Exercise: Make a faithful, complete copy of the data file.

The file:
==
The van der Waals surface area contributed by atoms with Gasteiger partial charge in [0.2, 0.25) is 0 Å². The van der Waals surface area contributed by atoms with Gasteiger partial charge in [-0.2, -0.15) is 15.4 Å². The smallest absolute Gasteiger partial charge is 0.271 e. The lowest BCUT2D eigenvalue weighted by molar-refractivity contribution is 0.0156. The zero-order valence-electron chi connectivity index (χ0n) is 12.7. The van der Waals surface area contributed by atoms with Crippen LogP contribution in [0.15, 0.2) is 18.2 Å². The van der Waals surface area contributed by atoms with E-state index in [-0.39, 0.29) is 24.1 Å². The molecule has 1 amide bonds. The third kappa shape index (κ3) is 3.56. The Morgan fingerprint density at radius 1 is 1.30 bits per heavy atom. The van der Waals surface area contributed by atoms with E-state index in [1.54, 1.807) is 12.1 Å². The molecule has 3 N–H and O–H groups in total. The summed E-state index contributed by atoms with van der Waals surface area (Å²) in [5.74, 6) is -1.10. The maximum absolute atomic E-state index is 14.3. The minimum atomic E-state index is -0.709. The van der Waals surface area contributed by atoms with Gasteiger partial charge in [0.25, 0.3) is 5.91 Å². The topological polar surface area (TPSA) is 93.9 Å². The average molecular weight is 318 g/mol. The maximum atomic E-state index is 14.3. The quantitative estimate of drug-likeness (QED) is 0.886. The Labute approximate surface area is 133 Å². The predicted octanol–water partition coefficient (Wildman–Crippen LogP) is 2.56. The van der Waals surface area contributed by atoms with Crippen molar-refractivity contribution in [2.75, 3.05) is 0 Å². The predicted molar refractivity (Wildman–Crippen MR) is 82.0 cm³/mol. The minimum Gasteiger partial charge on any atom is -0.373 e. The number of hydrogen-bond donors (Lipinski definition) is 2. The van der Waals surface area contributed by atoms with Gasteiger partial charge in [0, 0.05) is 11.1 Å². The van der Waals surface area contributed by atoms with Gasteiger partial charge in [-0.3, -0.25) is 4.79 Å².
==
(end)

The van der Waals surface area contributed by atoms with Gasteiger partial charge in [0.2, 0.25) is 0 Å². The van der Waals surface area contributed by atoms with Gasteiger partial charge in [-0.2, -0.15) is 15.4 Å². The smallest absolute Gasteiger partial charge is 0.271 e. The lowest BCUT2D eigenvalue weighted by molar-refractivity contribution is 0.0156. The zero-order valence-electron chi connectivity index (χ0n) is 12.7. The van der Waals surface area contributed by atoms with Crippen LogP contribution in [0.15, 0.2) is 18.2 Å². The van der Waals surface area contributed by atoms with E-state index in [-0.39, 0.29) is 24.1 Å². The molecule has 1 amide bonds. The third kappa shape index (κ3) is 3.56. The Morgan fingerprint density at radius 1 is 1.30 bits per heavy atom. The van der Waals surface area contributed by atoms with E-state index in [1.54, 1.807) is 12.1 Å². The molecule has 3 N–H and O–H groups in total. The summed E-state index contributed by atoms with van der Waals surface area (Å²) in [5.74, 6) is -1.10. The maximum absolute atomic E-state index is 14.3. The minimum atomic E-state index is -0.709. The van der Waals surface area contributed by atoms with Gasteiger partial charge in [0.25, 0.3) is 5.91 Å². The topological polar surface area (TPSA) is 93.9 Å². The average molecular weight is 318 g/mol. The maximum atomic E-state index is 14.3. The quantitative estimate of drug-likeness (QED) is 0.886. The Labute approximate surface area is 133 Å². The predicted octanol–water partition coefficient (Wildman–Crippen LogP) is 2.56. The van der Waals surface area contributed by atoms with Crippen molar-refractivity contribution in [2.75, 3.05) is 0 Å². The predicted molar refractivity (Wildman–Crippen MR) is 82.0 cm³/mol. The minimum Gasteiger partial charge on any atom is -0.373 e. The number of hydrogen-bond donors (Lipinski definition) is 2. The van der Waals surface area contributed by atoms with Gasteiger partial charge in [0, 0.05) is 11.1 Å². The van der Waals surface area contributed by atoms with Gasteiger partial charge in [-0.3, -0.25) is 4.79 Å².